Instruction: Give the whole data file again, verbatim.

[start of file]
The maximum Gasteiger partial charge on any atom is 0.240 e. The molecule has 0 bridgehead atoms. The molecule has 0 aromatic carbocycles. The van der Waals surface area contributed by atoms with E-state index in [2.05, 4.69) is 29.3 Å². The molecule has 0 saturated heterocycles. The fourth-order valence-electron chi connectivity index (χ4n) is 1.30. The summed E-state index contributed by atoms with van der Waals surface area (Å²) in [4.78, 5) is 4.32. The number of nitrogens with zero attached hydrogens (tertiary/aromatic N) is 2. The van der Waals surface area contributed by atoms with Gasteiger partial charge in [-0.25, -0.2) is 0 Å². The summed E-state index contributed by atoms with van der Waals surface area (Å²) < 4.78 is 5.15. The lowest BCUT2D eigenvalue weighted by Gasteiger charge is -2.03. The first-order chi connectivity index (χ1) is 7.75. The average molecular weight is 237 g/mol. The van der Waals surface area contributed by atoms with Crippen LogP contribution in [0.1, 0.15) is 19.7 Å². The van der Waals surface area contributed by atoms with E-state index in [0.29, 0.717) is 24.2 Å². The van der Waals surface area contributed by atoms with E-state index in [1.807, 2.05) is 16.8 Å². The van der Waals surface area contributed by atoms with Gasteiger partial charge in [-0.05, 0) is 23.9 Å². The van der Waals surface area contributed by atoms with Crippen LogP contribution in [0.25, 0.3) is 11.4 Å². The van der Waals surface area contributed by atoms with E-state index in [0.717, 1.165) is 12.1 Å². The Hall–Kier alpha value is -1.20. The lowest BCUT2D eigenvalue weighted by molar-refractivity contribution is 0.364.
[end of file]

The maximum Gasteiger partial charge on any atom is 0.240 e. The molecule has 0 bridgehead atoms. The molecule has 0 aromatic carbocycles. The van der Waals surface area contributed by atoms with E-state index in [2.05, 4.69) is 29.3 Å². The molecule has 0 saturated heterocycles. The fourth-order valence-electron chi connectivity index (χ4n) is 1.30. The summed E-state index contributed by atoms with van der Waals surface area (Å²) in [4.78, 5) is 4.32. The number of nitrogens with zero attached hydrogens (tertiary/aromatic N) is 2. The van der Waals surface area contributed by atoms with Gasteiger partial charge in [-0.25, -0.2) is 0 Å². The summed E-state index contributed by atoms with van der Waals surface area (Å²) < 4.78 is 5.15. The lowest BCUT2D eigenvalue weighted by Gasteiger charge is -2.03. The first-order chi connectivity index (χ1) is 7.75. The average molecular weight is 237 g/mol. The van der Waals surface area contributed by atoms with Crippen LogP contribution in [0.1, 0.15) is 19.7 Å². The van der Waals surface area contributed by atoms with E-state index in [0.29, 0.717) is 24.2 Å². The van der Waals surface area contributed by atoms with E-state index in [1.807, 2.05) is 16.8 Å². The van der Waals surface area contributed by atoms with Gasteiger partial charge in [-0.05, 0) is 23.9 Å². The van der Waals surface area contributed by atoms with Crippen LogP contribution in [0.25, 0.3) is 11.4 Å². The van der Waals surface area contributed by atoms with E-state index in [0.717, 1.165) is 12.1 Å². The Hall–Kier alpha value is -1.20. The lowest BCUT2D eigenvalue weighted by molar-refractivity contribution is 0.364.